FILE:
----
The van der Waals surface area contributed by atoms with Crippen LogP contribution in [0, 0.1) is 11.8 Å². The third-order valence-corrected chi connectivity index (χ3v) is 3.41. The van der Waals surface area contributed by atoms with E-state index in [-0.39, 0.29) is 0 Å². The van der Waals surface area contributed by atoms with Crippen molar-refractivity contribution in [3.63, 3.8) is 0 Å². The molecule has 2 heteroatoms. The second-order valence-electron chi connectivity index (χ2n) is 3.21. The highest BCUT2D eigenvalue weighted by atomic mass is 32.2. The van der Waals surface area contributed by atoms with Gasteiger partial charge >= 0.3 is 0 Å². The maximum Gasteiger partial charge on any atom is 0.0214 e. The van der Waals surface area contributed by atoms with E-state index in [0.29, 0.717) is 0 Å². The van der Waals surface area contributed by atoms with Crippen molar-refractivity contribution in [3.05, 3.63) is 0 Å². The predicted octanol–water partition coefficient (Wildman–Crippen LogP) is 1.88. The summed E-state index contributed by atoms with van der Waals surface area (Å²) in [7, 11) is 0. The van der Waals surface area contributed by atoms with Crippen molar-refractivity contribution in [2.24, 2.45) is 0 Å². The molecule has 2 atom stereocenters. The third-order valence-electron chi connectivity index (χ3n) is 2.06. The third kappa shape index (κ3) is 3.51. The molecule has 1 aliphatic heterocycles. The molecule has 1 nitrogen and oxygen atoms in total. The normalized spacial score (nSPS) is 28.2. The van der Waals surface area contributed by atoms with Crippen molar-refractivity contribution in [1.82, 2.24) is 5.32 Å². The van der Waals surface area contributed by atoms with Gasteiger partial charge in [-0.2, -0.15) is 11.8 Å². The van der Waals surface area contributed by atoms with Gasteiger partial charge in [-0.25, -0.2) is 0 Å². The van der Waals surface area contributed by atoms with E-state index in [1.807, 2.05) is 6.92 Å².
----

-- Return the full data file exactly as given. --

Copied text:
The van der Waals surface area contributed by atoms with Crippen LogP contribution in [0, 0.1) is 11.8 Å². The third-order valence-corrected chi connectivity index (χ3v) is 3.41. The van der Waals surface area contributed by atoms with E-state index in [-0.39, 0.29) is 0 Å². The van der Waals surface area contributed by atoms with Crippen molar-refractivity contribution in [3.63, 3.8) is 0 Å². The molecule has 2 heteroatoms. The second-order valence-electron chi connectivity index (χ2n) is 3.21. The highest BCUT2D eigenvalue weighted by atomic mass is 32.2. The van der Waals surface area contributed by atoms with Gasteiger partial charge >= 0.3 is 0 Å². The maximum Gasteiger partial charge on any atom is 0.0214 e. The van der Waals surface area contributed by atoms with E-state index in [0.29, 0.717) is 0 Å². The van der Waals surface area contributed by atoms with Crippen molar-refractivity contribution in [3.05, 3.63) is 0 Å². The predicted octanol–water partition coefficient (Wildman–Crippen LogP) is 1.88. The summed E-state index contributed by atoms with van der Waals surface area (Å²) in [7, 11) is 0. The van der Waals surface area contributed by atoms with Crippen molar-refractivity contribution in [2.24, 2.45) is 0 Å². The molecule has 2 atom stereocenters. The third-order valence-electron chi connectivity index (χ3n) is 2.06. The third kappa shape index (κ3) is 3.51. The molecule has 1 aliphatic heterocycles. The molecule has 1 nitrogen and oxygen atoms in total. The normalized spacial score (nSPS) is 28.2. The van der Waals surface area contributed by atoms with Crippen molar-refractivity contribution in [1.82, 2.24) is 5.32 Å². The van der Waals surface area contributed by atoms with Gasteiger partial charge in [-0.2, -0.15) is 11.8 Å². The van der Waals surface area contributed by atoms with Gasteiger partial charge in [-0.25, -0.2) is 0 Å². The van der Waals surface area contributed by atoms with E-state index in [1.807, 2.05) is 6.92 Å².